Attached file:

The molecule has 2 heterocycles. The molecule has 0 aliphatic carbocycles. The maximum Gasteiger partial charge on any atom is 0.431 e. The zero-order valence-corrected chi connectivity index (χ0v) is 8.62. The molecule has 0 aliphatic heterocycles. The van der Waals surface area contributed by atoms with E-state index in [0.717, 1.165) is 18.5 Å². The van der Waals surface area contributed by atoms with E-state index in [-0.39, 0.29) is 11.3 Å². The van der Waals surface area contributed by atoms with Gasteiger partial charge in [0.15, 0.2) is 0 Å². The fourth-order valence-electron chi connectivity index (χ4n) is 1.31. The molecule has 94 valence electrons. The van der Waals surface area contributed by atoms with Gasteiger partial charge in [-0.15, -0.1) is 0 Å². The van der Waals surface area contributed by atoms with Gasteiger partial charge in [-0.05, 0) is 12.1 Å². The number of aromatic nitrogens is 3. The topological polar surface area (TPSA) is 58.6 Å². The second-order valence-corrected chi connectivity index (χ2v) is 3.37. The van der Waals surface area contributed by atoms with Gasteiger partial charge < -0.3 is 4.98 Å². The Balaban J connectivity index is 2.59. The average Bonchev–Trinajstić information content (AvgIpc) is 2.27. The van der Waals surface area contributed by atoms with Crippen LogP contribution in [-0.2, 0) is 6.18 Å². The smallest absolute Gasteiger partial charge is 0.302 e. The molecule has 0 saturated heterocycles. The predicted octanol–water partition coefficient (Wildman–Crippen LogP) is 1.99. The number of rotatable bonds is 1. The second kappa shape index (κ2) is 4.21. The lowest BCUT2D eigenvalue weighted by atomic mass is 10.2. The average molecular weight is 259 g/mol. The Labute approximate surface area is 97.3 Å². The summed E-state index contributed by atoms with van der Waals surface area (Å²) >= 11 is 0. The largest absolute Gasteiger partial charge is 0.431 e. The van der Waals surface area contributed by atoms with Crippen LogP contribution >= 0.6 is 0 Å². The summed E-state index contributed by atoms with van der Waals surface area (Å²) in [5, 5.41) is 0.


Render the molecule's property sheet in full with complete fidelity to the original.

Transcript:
The molecule has 2 heterocycles. The molecule has 0 aliphatic carbocycles. The maximum Gasteiger partial charge on any atom is 0.431 e. The zero-order valence-corrected chi connectivity index (χ0v) is 8.62. The molecule has 0 aliphatic heterocycles. The van der Waals surface area contributed by atoms with E-state index in [0.717, 1.165) is 18.5 Å². The van der Waals surface area contributed by atoms with E-state index in [-0.39, 0.29) is 11.3 Å². The van der Waals surface area contributed by atoms with Gasteiger partial charge in [0.15, 0.2) is 0 Å². The fourth-order valence-electron chi connectivity index (χ4n) is 1.31. The molecule has 94 valence electrons. The van der Waals surface area contributed by atoms with Gasteiger partial charge in [-0.15, -0.1) is 0 Å². The van der Waals surface area contributed by atoms with Gasteiger partial charge in [-0.05, 0) is 12.1 Å². The number of aromatic nitrogens is 3. The topological polar surface area (TPSA) is 58.6 Å². The second-order valence-corrected chi connectivity index (χ2v) is 3.37. The van der Waals surface area contributed by atoms with Gasteiger partial charge < -0.3 is 4.98 Å². The Balaban J connectivity index is 2.59. The average Bonchev–Trinajstić information content (AvgIpc) is 2.27. The van der Waals surface area contributed by atoms with Crippen LogP contribution in [-0.2, 0) is 6.18 Å². The smallest absolute Gasteiger partial charge is 0.302 e. The molecule has 0 saturated heterocycles. The predicted octanol–water partition coefficient (Wildman–Crippen LogP) is 1.99. The number of rotatable bonds is 1. The second kappa shape index (κ2) is 4.21. The lowest BCUT2D eigenvalue weighted by atomic mass is 10.2. The average molecular weight is 259 g/mol. The Labute approximate surface area is 97.3 Å². The summed E-state index contributed by atoms with van der Waals surface area (Å²) >= 11 is 0. The largest absolute Gasteiger partial charge is 0.431 e. The van der Waals surface area contributed by atoms with Crippen LogP contribution >= 0.6 is 0 Å². The summed E-state index contributed by atoms with van der Waals surface area (Å²) in [5, 5.41) is 0.